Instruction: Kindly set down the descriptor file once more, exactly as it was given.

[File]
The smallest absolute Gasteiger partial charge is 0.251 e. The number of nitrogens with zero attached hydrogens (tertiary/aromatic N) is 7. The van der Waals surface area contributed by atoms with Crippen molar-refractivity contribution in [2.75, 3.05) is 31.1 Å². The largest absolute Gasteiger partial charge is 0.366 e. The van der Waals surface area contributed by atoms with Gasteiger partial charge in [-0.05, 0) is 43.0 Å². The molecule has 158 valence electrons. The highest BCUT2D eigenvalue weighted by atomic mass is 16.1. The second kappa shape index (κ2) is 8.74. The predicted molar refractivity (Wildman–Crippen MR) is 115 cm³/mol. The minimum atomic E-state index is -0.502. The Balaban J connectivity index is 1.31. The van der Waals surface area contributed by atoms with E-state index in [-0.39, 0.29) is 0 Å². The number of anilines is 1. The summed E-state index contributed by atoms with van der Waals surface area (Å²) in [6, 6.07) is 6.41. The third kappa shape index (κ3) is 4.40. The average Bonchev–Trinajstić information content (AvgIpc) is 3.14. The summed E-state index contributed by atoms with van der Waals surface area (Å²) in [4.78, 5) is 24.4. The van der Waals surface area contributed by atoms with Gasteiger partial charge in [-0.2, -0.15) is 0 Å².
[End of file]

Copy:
The smallest absolute Gasteiger partial charge is 0.251 e. The number of nitrogens with zero attached hydrogens (tertiary/aromatic N) is 7. The van der Waals surface area contributed by atoms with Crippen molar-refractivity contribution in [2.75, 3.05) is 31.1 Å². The largest absolute Gasteiger partial charge is 0.366 e. The van der Waals surface area contributed by atoms with Gasteiger partial charge in [-0.05, 0) is 43.0 Å². The molecule has 158 valence electrons. The highest BCUT2D eigenvalue weighted by atomic mass is 16.1. The second kappa shape index (κ2) is 8.74. The predicted molar refractivity (Wildman–Crippen MR) is 115 cm³/mol. The minimum atomic E-state index is -0.502. The Balaban J connectivity index is 1.31. The van der Waals surface area contributed by atoms with E-state index in [-0.39, 0.29) is 0 Å². The number of anilines is 1. The summed E-state index contributed by atoms with van der Waals surface area (Å²) in [6, 6.07) is 6.41. The third kappa shape index (κ3) is 4.40. The average Bonchev–Trinajstić information content (AvgIpc) is 3.14. The summed E-state index contributed by atoms with van der Waals surface area (Å²) in [4.78, 5) is 24.4. The van der Waals surface area contributed by atoms with Gasteiger partial charge in [-0.2, -0.15) is 0 Å².